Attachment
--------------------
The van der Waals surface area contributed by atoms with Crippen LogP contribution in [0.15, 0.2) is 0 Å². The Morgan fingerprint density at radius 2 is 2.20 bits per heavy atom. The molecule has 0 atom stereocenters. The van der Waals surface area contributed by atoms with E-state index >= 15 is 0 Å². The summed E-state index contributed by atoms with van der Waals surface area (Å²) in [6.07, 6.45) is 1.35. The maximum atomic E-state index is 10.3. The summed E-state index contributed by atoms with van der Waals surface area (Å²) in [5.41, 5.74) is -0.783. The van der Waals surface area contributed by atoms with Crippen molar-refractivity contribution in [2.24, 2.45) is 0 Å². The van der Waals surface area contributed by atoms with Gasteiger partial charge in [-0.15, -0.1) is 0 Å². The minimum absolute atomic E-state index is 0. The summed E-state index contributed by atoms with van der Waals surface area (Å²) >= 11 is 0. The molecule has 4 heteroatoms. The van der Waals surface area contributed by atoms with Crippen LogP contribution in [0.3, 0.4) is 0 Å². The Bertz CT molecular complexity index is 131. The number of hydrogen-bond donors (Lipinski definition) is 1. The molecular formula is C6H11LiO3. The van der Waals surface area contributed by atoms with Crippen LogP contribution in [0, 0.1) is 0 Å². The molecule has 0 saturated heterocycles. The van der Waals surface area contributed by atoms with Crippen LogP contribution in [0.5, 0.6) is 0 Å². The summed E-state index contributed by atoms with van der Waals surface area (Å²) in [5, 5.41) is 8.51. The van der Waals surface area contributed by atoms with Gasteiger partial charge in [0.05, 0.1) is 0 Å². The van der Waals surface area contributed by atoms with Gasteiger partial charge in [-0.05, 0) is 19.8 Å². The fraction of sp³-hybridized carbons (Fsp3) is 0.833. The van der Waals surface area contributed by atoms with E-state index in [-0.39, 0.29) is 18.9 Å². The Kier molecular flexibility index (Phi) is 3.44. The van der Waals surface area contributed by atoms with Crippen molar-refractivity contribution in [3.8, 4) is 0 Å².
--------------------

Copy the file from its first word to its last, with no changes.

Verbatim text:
The van der Waals surface area contributed by atoms with Crippen LogP contribution in [0.15, 0.2) is 0 Å². The Morgan fingerprint density at radius 2 is 2.20 bits per heavy atom. The molecule has 0 atom stereocenters. The van der Waals surface area contributed by atoms with E-state index >= 15 is 0 Å². The summed E-state index contributed by atoms with van der Waals surface area (Å²) in [6.07, 6.45) is 1.35. The maximum atomic E-state index is 10.3. The summed E-state index contributed by atoms with van der Waals surface area (Å²) in [5.41, 5.74) is -0.783. The van der Waals surface area contributed by atoms with Crippen molar-refractivity contribution in [2.24, 2.45) is 0 Å². The van der Waals surface area contributed by atoms with Gasteiger partial charge in [-0.15, -0.1) is 0 Å². The minimum absolute atomic E-state index is 0. The summed E-state index contributed by atoms with van der Waals surface area (Å²) >= 11 is 0. The molecule has 4 heteroatoms. The van der Waals surface area contributed by atoms with Crippen LogP contribution in [0.3, 0.4) is 0 Å². The Bertz CT molecular complexity index is 131. The number of hydrogen-bond donors (Lipinski definition) is 1. The molecular formula is C6H11LiO3. The van der Waals surface area contributed by atoms with Crippen LogP contribution in [0, 0.1) is 0 Å². The molecule has 0 saturated heterocycles. The van der Waals surface area contributed by atoms with Crippen LogP contribution in [0.5, 0.6) is 0 Å². The summed E-state index contributed by atoms with van der Waals surface area (Å²) in [5, 5.41) is 8.51. The van der Waals surface area contributed by atoms with Gasteiger partial charge in [0.05, 0.1) is 0 Å². The van der Waals surface area contributed by atoms with Gasteiger partial charge in [-0.05, 0) is 19.8 Å². The fraction of sp³-hybridized carbons (Fsp3) is 0.833. The van der Waals surface area contributed by atoms with E-state index in [-0.39, 0.29) is 18.9 Å². The Kier molecular flexibility index (Phi) is 3.44. The van der Waals surface area contributed by atoms with Crippen molar-refractivity contribution in [3.8, 4) is 0 Å².